In order to ensure an available foreign forum, we make explicit the fact that the dismissal is conditioned upon the willingness of the English courts to hear this case as transferred by a sister American court. This additional condition does no more than assure the availability of the alternative forum. See Calavo Growers v. Belgium, 632 F.2d 963, 968 (2d Cir.1980). Thus, the order of dismissal is amended to reflect that the dismissal is conditioned upon the willingness of the English courts to permit the joinder or intervention of Syndicate 420 in the London litigation.11
Having ascertained that the alternative forum is both available and adequate, we now turn to the task of striking the forum non conveniens balance.
Diverting the Rivers: Balancing the Public and Private Interests
The second step in our analysis requires that we review the manner in which the District Court struck the forum non conveniens balance. Gilbert teaches that a court is to balance both the private interest of the litigants and the public interests of the forum in determining whether the motion to dismiss will be granted.12 330 U.S. 501, 507, 67 S.Ct. 839, 842, 91 L.Ed. 1055, 1062. The plaintiff's choice of forum is entitled to great weight in the balancing of factors, and unless the balance strongly favors the defendants, the plaintiff's choice of forum should not be overturned.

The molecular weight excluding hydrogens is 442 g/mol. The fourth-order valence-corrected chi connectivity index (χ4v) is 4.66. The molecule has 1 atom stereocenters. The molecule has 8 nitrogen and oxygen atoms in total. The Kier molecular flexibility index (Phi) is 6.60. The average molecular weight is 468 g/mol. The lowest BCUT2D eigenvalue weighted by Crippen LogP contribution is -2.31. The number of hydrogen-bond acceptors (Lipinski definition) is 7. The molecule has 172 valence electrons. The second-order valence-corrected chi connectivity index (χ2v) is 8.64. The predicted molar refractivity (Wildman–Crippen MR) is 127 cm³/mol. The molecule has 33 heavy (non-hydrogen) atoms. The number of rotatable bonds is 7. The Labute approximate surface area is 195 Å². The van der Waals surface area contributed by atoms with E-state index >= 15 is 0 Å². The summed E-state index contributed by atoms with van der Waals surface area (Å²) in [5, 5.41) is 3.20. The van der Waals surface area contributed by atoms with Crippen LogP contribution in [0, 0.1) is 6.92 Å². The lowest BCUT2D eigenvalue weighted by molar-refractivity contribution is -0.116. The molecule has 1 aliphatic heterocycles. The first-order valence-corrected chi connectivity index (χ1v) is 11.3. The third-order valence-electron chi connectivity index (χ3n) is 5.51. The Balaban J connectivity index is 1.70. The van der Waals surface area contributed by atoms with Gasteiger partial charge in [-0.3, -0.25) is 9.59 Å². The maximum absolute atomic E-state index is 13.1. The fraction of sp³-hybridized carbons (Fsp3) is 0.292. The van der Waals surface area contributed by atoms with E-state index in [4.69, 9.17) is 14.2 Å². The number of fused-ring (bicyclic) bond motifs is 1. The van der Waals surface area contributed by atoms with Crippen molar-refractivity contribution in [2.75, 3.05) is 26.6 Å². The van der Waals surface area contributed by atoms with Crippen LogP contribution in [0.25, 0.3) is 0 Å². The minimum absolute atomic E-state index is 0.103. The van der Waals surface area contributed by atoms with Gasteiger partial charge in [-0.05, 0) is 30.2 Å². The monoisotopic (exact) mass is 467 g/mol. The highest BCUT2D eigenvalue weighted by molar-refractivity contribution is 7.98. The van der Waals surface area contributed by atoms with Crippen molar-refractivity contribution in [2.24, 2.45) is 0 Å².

Much as the Augean stables remained uncleansed for many years, over 30 years elapsed between the Supreme Court's somewhat cryptic decision in Gilbert and its eventual exegesis of the doctrine of forum non conveniens in Piper Aircraft. In Gilbert, the Court stated that "wisely, it has not been attempted to catalog the circumstances which will justify or require either the grant or denial of [the] remedy." 330 U.S. at 508, 67 S.Ct. at 843, 91 L.Ed.2d at 1062. In Piper, however, the Court enumerated in detail the factors to be considered in resolving a forum non conveniens motion.